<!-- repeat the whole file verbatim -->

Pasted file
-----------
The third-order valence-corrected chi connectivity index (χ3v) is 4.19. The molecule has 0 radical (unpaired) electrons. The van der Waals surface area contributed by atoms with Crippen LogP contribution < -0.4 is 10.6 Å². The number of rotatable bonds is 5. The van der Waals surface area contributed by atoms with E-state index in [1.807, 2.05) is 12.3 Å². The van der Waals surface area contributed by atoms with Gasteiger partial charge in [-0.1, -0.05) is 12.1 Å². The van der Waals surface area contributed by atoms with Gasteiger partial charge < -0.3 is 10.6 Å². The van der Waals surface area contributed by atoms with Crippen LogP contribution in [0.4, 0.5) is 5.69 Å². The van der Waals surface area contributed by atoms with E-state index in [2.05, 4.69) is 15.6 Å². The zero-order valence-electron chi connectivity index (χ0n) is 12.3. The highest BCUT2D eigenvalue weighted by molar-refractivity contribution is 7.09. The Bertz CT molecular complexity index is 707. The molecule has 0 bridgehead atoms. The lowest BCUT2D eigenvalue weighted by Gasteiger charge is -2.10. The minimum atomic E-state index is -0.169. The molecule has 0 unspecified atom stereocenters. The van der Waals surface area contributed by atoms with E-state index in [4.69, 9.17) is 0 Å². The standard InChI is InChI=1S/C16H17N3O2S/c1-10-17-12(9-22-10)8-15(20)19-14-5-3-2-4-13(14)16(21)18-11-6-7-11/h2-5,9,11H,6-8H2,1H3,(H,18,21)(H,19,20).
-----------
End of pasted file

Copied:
The third-order valence-corrected chi connectivity index (χ3v) is 4.19. The molecule has 0 radical (unpaired) electrons. The van der Waals surface area contributed by atoms with Crippen LogP contribution < -0.4 is 10.6 Å². The number of rotatable bonds is 5. The van der Waals surface area contributed by atoms with E-state index in [1.807, 2.05) is 12.3 Å². The van der Waals surface area contributed by atoms with Gasteiger partial charge in [-0.1, -0.05) is 12.1 Å². The van der Waals surface area contributed by atoms with Gasteiger partial charge < -0.3 is 10.6 Å². The van der Waals surface area contributed by atoms with Crippen LogP contribution in [0.4, 0.5) is 5.69 Å². The van der Waals surface area contributed by atoms with E-state index in [2.05, 4.69) is 15.6 Å². The zero-order valence-electron chi connectivity index (χ0n) is 12.3. The highest BCUT2D eigenvalue weighted by molar-refractivity contribution is 7.09. The Bertz CT molecular complexity index is 707. The molecule has 0 bridgehead atoms. The lowest BCUT2D eigenvalue weighted by Gasteiger charge is -2.10. The minimum atomic E-state index is -0.169. The molecule has 0 unspecified atom stereocenters. The van der Waals surface area contributed by atoms with E-state index in [4.69, 9.17) is 0 Å². The standard InChI is InChI=1S/C16H17N3O2S/c1-10-17-12(9-22-10)8-15(20)19-14-5-3-2-4-13(14)16(21)18-11-6-7-11/h2-5,9,11H,6-8H2,1H3,(H,18,21)(H,19,20).